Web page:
If a player is tackled they must dispose of the ball or they will be penalised for holding the ball, the tackle must be a legal AFL tackle and also a disposal is generally a hand ball or the player will be penalised also, the AFL tackles must be between the shoulders and knees and there is no pushing of your opponent in the back when tackling or taking a mark also and shepherding or bumping of an opponent who does not have possession of the ball can take place within 5 metres of the ball.
If the rules are broken by a player the usual outcome is a free kick, if the player argues, over runs the mark or starts to waste too much time the umpire can award a 50 metre penalty which usually results in points being kicked, so not ideal really.
Goals are scored when player’s kicks the ball between the two middle goalposts at his team’s attacking end, these goals that are kicked inbetween the middle posts are worth six points.
Behinds that are only worth one point happen if the ball hits a goalpost, is kicked between the goalpost and the outer posts or is touched by any player before crossing the goal line, if this happens the ball is classed as out of bounds.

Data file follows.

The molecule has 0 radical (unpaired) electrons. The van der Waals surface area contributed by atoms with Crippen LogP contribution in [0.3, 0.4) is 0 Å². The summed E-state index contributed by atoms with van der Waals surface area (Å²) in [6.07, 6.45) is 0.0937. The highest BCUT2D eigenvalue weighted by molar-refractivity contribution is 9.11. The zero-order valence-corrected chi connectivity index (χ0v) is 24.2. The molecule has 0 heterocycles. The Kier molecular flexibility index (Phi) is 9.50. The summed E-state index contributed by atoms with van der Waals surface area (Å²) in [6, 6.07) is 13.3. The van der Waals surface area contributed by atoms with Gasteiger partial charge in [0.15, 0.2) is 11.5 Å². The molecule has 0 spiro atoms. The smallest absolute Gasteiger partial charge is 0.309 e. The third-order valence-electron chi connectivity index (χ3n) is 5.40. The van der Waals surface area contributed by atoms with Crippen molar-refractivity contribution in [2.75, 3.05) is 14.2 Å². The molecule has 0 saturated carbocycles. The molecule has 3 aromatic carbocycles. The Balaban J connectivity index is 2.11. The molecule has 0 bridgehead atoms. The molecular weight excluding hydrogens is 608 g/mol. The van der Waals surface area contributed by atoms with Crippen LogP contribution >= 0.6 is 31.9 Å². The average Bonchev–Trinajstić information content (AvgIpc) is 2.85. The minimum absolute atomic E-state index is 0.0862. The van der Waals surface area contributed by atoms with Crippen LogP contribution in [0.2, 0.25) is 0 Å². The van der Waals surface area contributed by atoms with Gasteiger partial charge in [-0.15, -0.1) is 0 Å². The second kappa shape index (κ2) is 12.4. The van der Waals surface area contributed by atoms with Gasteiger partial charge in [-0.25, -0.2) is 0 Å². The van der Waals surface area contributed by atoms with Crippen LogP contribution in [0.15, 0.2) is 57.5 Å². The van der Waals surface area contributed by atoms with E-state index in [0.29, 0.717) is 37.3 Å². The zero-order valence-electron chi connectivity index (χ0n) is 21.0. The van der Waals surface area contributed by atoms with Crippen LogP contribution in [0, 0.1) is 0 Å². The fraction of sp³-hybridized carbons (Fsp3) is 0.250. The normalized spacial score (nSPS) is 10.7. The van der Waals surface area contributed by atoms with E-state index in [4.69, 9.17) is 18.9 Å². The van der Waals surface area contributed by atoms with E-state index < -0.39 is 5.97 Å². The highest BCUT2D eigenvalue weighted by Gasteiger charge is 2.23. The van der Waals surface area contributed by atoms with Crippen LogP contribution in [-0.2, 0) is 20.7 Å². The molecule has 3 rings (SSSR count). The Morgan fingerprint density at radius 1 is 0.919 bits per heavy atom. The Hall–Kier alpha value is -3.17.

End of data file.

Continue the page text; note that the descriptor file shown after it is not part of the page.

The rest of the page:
If a behind is scored the opposition will kick the ball back into play from the goal square, if a six pointer is kicked the match starts again from a bounce in the middle.
AFL Final Siren :
So, there you go, my take on AFL, like a said it’s a simple explanation of a very involved professional sport, I’m sure if you are a complete beginner, had no experience or didn’t grow up in Victoria this will be enough for you to at least watch a game and get a general feel for the rules and what AFL is about, whatever you do, just don’t google “Meat Loaf Performance AFL Grand Final” and you’ll be alright.